I am beginning to catch up from my “vacation”- actually a week focused on dealing with the bureaucracy of trying to get my retirement benefits. More on that when I am successful. As a result of these troubles and other commitments, I am way behind on things.. please email and remind me if I had volunteered to do something and have not yet done it yet (firstname.lastname@example.org).
A few weeks ago I checked in with David Beebe with this note..
Just sayin’ we miss you and would like you to come back. Check out this sad set of comments..
I don’t know what you’re up to, or if you feel it in your heart. but just wanted to know that people care about you here.
Here’s his reply..
Thanks for sharing the thoughts. I must decline (and do not miss engaging in the repetitive and often petty tit-for-tat exchanges) for the following reasons.
I agree to a certain extent with Pielke’s insight that bloggers are born with a constitutional predisposition to engage others in debate.
That debate however, was once a collective birthright, an essential aspect of a national dialog which informed a majority opinion instrumental in steering many positive developments in American political consciousness. However, the bully pulpit is no longer shared with little people representing the full range of the debate. This is perhaps because the spokespeople of that consciousness-raising public dialog kept, and keep, having a tendency to get assassinated or killed under suspicious circumstances. There are too many to list here, and I can already hear reactionary aspersions of “conspiracy theorist!” memes in response. Or alternatively, JZ’s innuendoes and “usual suspects” slur.)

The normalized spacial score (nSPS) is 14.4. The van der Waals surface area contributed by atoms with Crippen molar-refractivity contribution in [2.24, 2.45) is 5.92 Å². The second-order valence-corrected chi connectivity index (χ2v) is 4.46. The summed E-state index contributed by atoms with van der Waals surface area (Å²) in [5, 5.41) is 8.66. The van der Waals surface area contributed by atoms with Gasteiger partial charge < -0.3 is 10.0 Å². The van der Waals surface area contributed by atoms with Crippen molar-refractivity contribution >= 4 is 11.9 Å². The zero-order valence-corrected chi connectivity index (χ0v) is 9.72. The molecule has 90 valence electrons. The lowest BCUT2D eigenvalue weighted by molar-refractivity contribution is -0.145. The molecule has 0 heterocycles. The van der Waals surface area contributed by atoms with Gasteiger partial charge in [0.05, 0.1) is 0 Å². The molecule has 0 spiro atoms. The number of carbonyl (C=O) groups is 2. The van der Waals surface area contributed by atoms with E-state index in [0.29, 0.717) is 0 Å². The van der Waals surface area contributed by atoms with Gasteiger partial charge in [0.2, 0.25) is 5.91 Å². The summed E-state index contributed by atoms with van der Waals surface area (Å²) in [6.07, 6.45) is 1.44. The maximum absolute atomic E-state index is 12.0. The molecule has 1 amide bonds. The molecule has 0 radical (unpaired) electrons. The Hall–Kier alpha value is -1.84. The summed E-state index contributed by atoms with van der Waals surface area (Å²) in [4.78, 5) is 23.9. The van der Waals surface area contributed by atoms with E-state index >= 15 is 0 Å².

I can care about them too, but can’t justify the use of the time. Triage is my order of the day.
The topic of decimated if not entirely locally disappeared lynx populations in its home range is iconic as much as it is ironic. WE are that easily duped species lured to the intellectual traps of denial, and will inexorably suffer the same fate as the lynx.
The lynx according to JZ’s own use of suspect science, “The conservation status for the lynx is Globally “secure”, nationally “secure” in Canada and “apparently secure” in the US.” ignores how specific watershed inhabitants acquire and pass on specific genetic attributes necessary for future generations to survive in those watersheds. It also ignores the fact lynx survive only to the extent the same forces which created locally extinct populations are not also being applied incrementally to their shrinking refugia.
Doctor Bob’s still miscounting peas to determine intelligence based upon cranial volume while ignoring larger trends claiming others are miscounting lynx to determine species viability. I suspect you would invoke at this point, that species come and species go, so what’s the big deal? The big deal to me is the trend which points to the obvious conclusions as to the fate of our species. The big deal to me is if scientists wear their credentials on their sleeve based upon having exorcised compassion from their professional identity and belief systems, they ultimately excise an essential component of what makes them human.